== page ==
Before I left with Tumbleweed, Sarah gave me some words of advice:
1. Always remember he's young, and be ready for anything.
2. Always be able to get his head around and unlock his hips, just in case he does try to bolt or run. Constantly work on that, so it's there when you need it.
3. Never push him too far, but build on his successes.
4. Don't get into fights with him, as it will only escalate, but be firm and consistent in what you are asking and always enforce the boundaries.
5. Do something with him every day, even if it's just tying him up while I work around the barn.
But most important of all, and the most simple--
6. NEVER get on him unless I have his full attention.
I thought back to my work with Beautiful, and how well it was going, until the day of her blow up, and I remember very well it was windy, she'd had a week off, was amped and nervous away from the herd, and I did NOT have her attention. For some reason, I made a conscious decision to work through it in saddle, probably because I'd just returned from auditing a Buck clinic, and I wanted to work on what I'd seen there before I forgot. I got into a fight with her that escalated, and I paid the price.
Another way you could put this is, are they in the trust side of their brain with you, or are they relying on fear and instinct? If the answer is fear and instinct, you are taking a major risk if you mount up.
When I think back, I remember all the clinics I've attended, and how, at the end of the day, I'm floating on cloud 9 with my horse. I think it's because we took so much time with them, and made sure we were tuned into each other, every step of the way. You get home with your horse, you have a million things to do, and only an hour to ride--you skip steps.
Yesterday was Tumbleweed's first day home, and he was nervous, agitated, and tuned into the herd. He had a hard time standing still for the farrier, and he whinnied all day for his buddies, who were out grazing. He was in the fear and instinct part of his brain. Since I haven't been working with him much these last two months, we are essentially starting over as a team. So, why would he trust me?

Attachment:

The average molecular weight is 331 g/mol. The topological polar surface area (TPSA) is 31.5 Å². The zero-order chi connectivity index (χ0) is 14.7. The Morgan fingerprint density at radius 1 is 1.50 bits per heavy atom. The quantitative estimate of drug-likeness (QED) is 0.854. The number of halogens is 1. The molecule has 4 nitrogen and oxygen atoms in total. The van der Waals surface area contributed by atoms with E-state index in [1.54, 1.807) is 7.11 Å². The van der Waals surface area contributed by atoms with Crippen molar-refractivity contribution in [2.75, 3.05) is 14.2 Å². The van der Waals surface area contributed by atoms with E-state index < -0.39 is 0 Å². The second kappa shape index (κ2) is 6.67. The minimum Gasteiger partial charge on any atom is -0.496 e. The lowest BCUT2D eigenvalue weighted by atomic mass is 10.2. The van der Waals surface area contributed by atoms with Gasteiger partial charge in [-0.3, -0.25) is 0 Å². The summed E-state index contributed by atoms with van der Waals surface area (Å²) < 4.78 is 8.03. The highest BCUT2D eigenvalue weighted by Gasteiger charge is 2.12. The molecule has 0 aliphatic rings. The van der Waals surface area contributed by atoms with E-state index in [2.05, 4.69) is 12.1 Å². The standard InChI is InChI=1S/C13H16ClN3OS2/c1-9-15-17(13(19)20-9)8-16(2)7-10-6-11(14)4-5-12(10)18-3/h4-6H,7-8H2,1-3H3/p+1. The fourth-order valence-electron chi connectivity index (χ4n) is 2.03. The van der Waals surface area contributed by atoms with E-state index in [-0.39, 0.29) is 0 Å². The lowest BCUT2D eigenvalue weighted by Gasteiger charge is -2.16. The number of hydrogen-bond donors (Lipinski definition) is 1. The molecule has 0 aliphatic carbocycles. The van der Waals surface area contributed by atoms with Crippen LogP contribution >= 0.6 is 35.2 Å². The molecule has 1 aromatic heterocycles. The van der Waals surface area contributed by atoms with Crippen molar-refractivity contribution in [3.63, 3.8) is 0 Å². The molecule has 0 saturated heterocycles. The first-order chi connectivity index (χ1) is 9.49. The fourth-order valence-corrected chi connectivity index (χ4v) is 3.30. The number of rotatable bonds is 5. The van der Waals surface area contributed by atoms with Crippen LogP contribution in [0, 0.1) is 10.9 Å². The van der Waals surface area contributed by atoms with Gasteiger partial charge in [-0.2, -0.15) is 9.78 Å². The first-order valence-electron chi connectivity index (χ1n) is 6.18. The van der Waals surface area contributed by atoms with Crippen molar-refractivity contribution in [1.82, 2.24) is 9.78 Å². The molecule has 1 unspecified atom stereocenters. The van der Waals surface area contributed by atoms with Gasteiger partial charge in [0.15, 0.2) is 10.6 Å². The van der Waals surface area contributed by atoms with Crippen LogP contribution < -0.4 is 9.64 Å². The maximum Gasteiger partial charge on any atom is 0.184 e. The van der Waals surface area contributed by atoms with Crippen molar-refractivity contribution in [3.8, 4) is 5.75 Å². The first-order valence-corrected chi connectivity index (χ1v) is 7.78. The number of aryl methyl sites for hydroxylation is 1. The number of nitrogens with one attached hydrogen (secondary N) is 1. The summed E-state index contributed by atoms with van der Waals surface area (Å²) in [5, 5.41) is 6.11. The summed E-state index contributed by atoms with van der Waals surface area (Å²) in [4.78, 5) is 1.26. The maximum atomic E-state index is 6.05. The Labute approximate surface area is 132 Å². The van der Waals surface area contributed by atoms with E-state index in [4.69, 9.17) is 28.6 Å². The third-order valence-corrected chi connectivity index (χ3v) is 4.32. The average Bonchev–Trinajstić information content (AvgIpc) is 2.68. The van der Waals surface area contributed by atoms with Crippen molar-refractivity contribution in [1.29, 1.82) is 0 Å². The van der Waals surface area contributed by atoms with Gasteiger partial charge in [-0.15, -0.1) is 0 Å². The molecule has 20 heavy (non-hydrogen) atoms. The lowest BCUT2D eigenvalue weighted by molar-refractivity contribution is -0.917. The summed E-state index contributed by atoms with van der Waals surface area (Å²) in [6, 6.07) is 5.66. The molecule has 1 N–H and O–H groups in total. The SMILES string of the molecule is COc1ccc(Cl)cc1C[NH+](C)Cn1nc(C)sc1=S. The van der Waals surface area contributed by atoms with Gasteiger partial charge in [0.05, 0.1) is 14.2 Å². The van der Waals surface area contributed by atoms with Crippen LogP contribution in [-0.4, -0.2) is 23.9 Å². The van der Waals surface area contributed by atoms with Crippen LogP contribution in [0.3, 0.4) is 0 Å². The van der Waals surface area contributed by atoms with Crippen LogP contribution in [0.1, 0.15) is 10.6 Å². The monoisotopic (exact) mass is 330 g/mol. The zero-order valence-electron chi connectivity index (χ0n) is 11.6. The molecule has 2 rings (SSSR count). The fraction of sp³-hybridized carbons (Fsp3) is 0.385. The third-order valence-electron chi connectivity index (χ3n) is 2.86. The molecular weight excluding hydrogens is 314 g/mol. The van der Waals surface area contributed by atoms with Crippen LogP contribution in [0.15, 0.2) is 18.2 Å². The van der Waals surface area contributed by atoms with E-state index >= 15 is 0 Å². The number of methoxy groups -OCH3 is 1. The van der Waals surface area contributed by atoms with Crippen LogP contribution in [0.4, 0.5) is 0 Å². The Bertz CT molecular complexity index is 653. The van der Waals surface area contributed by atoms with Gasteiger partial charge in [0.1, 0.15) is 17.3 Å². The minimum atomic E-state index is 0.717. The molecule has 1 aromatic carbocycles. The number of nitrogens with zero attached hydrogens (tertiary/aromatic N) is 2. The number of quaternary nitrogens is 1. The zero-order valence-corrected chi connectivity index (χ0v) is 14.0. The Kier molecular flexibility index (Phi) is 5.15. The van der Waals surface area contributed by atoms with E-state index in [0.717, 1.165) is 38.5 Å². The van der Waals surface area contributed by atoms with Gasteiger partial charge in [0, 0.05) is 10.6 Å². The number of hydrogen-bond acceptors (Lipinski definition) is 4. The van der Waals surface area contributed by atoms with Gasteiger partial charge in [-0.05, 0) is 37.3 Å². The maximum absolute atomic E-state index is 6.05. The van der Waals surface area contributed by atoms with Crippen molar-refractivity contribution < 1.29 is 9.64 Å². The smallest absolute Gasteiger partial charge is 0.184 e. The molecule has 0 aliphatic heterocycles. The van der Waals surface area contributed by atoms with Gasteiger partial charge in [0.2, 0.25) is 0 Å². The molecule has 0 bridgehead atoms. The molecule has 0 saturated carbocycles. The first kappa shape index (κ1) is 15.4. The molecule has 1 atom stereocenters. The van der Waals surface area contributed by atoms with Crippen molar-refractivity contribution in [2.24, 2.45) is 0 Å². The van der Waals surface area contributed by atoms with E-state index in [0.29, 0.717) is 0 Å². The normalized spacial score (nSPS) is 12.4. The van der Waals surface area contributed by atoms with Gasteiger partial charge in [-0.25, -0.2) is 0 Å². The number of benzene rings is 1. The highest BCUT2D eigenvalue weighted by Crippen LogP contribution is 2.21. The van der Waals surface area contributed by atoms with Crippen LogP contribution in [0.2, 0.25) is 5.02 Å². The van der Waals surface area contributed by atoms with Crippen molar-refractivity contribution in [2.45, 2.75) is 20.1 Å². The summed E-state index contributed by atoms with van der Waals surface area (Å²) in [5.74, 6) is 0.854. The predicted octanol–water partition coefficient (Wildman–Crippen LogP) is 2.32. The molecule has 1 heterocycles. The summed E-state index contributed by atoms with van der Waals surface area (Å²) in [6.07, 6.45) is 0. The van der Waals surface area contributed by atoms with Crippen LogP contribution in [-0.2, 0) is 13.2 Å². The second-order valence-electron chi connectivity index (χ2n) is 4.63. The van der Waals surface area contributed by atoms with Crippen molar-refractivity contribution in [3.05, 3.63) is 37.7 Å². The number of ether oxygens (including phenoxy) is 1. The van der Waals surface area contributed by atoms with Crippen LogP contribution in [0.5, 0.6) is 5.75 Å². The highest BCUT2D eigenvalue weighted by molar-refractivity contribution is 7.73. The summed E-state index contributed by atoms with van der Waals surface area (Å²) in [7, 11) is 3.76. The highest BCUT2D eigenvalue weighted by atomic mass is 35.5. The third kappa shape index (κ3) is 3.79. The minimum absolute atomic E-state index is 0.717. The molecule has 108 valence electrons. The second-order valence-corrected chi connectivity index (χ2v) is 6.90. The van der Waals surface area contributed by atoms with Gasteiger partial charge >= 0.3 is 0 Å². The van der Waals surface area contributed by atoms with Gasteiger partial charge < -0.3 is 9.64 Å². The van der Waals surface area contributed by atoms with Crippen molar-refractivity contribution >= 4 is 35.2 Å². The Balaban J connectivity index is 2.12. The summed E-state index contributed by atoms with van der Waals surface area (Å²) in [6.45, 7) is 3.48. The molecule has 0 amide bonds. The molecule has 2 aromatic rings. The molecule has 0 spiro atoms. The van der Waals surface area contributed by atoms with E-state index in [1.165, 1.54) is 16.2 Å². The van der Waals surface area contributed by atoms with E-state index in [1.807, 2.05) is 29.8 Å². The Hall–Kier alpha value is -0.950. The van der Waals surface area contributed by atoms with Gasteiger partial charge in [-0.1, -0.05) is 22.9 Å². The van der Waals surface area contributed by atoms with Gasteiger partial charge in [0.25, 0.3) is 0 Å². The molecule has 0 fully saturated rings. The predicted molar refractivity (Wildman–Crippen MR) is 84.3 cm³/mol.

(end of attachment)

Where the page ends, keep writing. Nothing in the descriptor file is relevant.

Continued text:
I had hoped to ride him at home the first day, but I remembered Sarah's words of caution, and decided just to saddle him, work him over obstacles, and do basic groundwork--then evaluate. I was able to get some of his attention, but not enough, so I ended it with that, and put him back in his stall.
A little bit later, I decided to close the pasture gates and let him into the turnout with Leah for some exercise and slow introduction. He let loose! There was running, bucking, whinnying, running, super fast running, crazy fast running, more whinnying--and basically, a little bit of tornado mixed into it all.
Leah looked like, WHAT THE HELL?!? Put me back in my stall! I opened her gate, and she ran right in. Then I opened Tumbleweed's gate, and he ran right back in. So yeah, I made the right call about not riding him.
I've made a decision not to let him out with the herd this week because I want to work with him everyday, and I need to build a foundation before our next lesson. I told Sarah that plan before I left, and she thought it was a good idea to build my connection with him before I release him. Also, I don't want him sustaining any injuries.
One thing I don't intend to do is NOT ride him. If it takes me hours and hours and hours and days and days to get his attention and trust, I will do it. I WILL get my boy's full attention. And I imagine, once he settles in again, it will come fast. I saw what he should be like when he was with Sarah, and I have that in my mind as the standard:
Soft eyes. Relaxed head. Respect. Trust.
That's what I'm going for.